) introduces a risk management model to identify critical risks and their mitigation plan from the contractor’s perspective. In addition, there is a limited application of analytical techniques available to assess the critical risks in the Hong Kong construction industry. To identify and assess the risks in the joint venture project, Bing and Tiong
) proposed a comprehensive risk assessment model which is effective for the identification of critical risk factors and provides a way to assess the identified risk in a better way.
Management of projects is concerned with the utilization of skills, tools, techniques, and knowledge about the activities of projects, keeping in mind the core goal of the stakeholders’ expectations in a project (Hwang et al. 2014
). The construction sector is a standout amongst the most neglected sectors in Pakistan (Hameed and Woo 2007
). Risk analysis and management is a critical part of project management. Risk is the quality of a system that relates to the possibility of different outcomes (Jaafari 2001
). Risk is an event having an impact on the organization’s objectives and may affect the performance of the organization in terms of low productivity, poor quality, and an increase in the budget (Akintoye and MacLeod 1997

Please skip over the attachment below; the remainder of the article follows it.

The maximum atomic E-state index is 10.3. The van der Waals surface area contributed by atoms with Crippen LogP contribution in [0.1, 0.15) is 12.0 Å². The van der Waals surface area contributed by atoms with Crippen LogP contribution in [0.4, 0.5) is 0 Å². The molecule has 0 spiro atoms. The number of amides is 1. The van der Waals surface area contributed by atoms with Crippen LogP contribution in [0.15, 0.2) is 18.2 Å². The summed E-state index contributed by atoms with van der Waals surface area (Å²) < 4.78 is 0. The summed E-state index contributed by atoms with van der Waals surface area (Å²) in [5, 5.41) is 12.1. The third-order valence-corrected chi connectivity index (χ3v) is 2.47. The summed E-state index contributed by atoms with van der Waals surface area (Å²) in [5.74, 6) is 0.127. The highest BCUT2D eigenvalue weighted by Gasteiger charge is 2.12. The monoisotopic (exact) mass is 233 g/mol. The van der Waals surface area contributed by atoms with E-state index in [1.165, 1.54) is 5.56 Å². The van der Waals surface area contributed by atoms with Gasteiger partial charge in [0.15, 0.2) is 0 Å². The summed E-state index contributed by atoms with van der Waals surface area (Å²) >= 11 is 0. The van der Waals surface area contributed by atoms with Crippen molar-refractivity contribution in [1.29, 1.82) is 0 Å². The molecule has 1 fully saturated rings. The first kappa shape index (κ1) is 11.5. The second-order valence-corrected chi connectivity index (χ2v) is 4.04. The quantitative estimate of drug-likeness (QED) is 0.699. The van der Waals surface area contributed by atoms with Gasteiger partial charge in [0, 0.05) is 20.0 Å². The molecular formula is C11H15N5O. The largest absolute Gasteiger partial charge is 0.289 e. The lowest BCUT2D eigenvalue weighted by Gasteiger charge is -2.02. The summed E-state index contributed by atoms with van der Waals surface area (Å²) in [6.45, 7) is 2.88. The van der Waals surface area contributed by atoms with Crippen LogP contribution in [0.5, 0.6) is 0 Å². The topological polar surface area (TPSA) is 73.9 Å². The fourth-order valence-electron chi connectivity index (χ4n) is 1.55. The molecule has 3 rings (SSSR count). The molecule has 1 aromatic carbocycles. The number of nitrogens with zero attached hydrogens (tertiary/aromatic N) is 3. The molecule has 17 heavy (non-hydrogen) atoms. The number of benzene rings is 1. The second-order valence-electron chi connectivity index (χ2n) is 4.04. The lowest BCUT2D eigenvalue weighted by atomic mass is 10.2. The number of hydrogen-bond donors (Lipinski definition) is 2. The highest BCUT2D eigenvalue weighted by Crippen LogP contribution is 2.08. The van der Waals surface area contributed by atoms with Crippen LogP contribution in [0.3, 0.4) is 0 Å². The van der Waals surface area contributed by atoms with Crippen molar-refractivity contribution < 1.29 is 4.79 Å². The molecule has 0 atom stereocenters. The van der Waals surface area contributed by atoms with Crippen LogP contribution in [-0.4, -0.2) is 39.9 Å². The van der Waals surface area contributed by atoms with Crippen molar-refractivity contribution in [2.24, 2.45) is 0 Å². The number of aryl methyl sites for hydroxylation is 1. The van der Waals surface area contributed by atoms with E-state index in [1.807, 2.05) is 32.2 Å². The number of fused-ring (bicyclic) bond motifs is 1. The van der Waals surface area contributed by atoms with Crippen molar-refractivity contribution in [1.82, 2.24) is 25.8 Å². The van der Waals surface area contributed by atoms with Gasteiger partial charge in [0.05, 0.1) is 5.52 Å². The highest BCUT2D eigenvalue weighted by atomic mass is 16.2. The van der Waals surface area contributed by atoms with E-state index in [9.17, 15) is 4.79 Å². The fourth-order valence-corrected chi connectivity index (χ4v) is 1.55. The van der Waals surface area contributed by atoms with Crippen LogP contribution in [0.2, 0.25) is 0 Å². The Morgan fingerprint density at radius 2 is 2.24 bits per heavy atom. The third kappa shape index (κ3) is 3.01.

; Loosemore et al. 2012
). Management of risk is considered to be the most important part of the execution in construction management (Tang et al. 2007
). It is mostly concerned with the triple constraints (namely, time, cost, and quality) of the project, the integration of the project, communication, human resources (HR), and the procurement process. It also helps to develop the future vision of projects as it recognizes likelihoods and uncertainties (Borge 2001
). It is characterized as a framework that expects to recognize and assess all risks to which the project is exposed with the goal that an alert judgment can be made how to deal with the risk (Zou et al. 2007
; Flanagan and Norman 1993
; Barber 2005
). The above research highlights that many researchers have done research on risk management, but very little or no effort has been made from Pakistan’s perspective. Due to inadequate risk management practices in the construction industry of Pakistan, many projects are not completed on time and within the allocated budget. There is still an immense need to train and educate employees about risk management practices in the construction industry. For this purpose, this research aims to develop a framework to investigate risk management practices and their implications to produce future benefits for construction projects in Pakistan.